Four Student Pharmacists Selected To Attend APhA Alcohol And Drug Dependencies Conference
Four Duquesne University student pharmacists were selected to attend the 4th annual American Pharmacists Association (APhA) Institute on Alcoholism and Drug Dependencies at the University of Utah from May 30-June 3. The Institute provided education, personal development, networking, and an exchange of ideas related to the disease of addiction.
School of Pharmacy Assistant Professor Mary Mihalyo accompanied first professional year (PY1) students Erica Reinhardt, Alexandra Scanlan, Andrea Walters and Camryn Vecera on the trip.
The Institute's website states that it is intended to help participants to redefine their views on the disease of addiction and serve as a catalyst to help increase the awareness of health and social problems related to alcoholism and other drug dependencies. It assists individuals in finding treatment, supports them in ongoing recovery, and facilitates reentry into pharmacy practice or pharmacy education.
Institute programming provides attendees with the latest methods and techniques for working effectively towards this purpose. The Institute also strives to provide a perspective for those who would like to understand addiction even if they have not experienced it themselves. Education is planned for those who are developing or who are currently active in state-level pharmacist recovery programs; for state and national pharmacy association executives; for state board of pharmacy officials; for pharmacists in managerial positions; for college faculty and administrators; for student pharmacists; for leaders in firms or organizations that employ pharmacists; for pharmacy technicians; for pharmacist-related employee assistance program personnel; and for individuals who are concerned about alcoholism and other drug dependencies among their colleagues.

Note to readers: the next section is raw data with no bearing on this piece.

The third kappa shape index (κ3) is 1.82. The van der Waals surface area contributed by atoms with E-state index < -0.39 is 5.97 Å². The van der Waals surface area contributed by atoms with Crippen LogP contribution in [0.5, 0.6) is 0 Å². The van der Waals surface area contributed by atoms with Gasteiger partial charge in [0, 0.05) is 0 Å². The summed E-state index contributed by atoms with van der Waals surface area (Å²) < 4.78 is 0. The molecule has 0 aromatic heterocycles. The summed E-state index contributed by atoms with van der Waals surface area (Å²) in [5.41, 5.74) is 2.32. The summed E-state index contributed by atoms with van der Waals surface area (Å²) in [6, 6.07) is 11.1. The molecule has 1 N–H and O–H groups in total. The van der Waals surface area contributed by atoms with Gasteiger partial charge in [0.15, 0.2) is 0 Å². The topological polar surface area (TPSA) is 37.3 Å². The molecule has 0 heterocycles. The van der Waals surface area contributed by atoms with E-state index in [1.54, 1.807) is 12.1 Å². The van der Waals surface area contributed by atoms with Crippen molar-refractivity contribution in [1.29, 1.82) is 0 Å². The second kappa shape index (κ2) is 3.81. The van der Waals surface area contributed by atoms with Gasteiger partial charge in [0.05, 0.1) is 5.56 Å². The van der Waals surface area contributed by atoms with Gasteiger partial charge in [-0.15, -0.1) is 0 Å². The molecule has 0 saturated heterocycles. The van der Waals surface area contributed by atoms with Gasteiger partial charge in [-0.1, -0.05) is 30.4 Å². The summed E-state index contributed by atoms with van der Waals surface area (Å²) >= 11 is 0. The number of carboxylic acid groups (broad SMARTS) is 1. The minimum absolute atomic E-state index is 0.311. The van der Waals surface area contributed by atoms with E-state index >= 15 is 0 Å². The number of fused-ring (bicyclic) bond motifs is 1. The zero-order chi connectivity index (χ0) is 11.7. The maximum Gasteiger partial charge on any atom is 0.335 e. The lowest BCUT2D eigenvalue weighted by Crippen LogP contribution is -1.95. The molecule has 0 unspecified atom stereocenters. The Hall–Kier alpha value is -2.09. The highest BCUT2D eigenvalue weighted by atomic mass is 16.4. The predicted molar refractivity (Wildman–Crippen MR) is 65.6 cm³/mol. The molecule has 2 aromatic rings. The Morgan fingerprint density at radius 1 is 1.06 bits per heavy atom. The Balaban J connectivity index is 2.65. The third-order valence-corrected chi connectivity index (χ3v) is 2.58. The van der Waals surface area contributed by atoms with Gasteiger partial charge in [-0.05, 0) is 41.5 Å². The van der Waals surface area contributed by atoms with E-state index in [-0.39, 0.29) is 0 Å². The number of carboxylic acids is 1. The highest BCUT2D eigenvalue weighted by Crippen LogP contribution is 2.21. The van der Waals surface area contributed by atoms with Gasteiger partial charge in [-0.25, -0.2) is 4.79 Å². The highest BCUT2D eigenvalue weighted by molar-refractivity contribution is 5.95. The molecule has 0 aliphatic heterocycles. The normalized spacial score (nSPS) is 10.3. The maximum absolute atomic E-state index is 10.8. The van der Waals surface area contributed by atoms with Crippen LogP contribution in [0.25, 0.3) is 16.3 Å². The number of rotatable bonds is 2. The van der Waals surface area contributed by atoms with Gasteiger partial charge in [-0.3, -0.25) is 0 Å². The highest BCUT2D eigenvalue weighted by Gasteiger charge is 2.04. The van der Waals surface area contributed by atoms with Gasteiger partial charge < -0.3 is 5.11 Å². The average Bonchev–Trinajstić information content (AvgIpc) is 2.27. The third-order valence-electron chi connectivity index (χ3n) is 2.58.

"The APHA institute allowed me to dive deeply into understanding the disease of addiction," said Mihalyo. "I came away with deep respect for both those afflicted and those who dedicate their professional lives to caring for patients with substance use disorder."
Mihalyo added "there are thousands of underserved communities across the country attempting to do what they can to provide access to treatment for patients with substance abuse disorder. The responsibility of the pharmacy profession extends well beyond the provision of medications such as naloxone. Since attending the APHA institute, I have realized that there is no reason whatsoever why (community) pharmacists can't be much more involved in direct patient care, providing an environment to allow both behavioral therapy and medications to treat substance abuse. Community pharmacies with appropriate interdisciplinary collaboration could certainly be care centers and improve much needed access."
Founded in 1878, Duquesne is consistently ranked among the nation's top Catholic universities for its award-winning faculty and tradition of academic excellence. Duquesne, a campus of nearly 9,500 graduate and undergraduate students, has been nationally recognized for its academic programs, community service and commitment to sustainability. Follow Duquesne University on Facebook, Twitter and Instagram.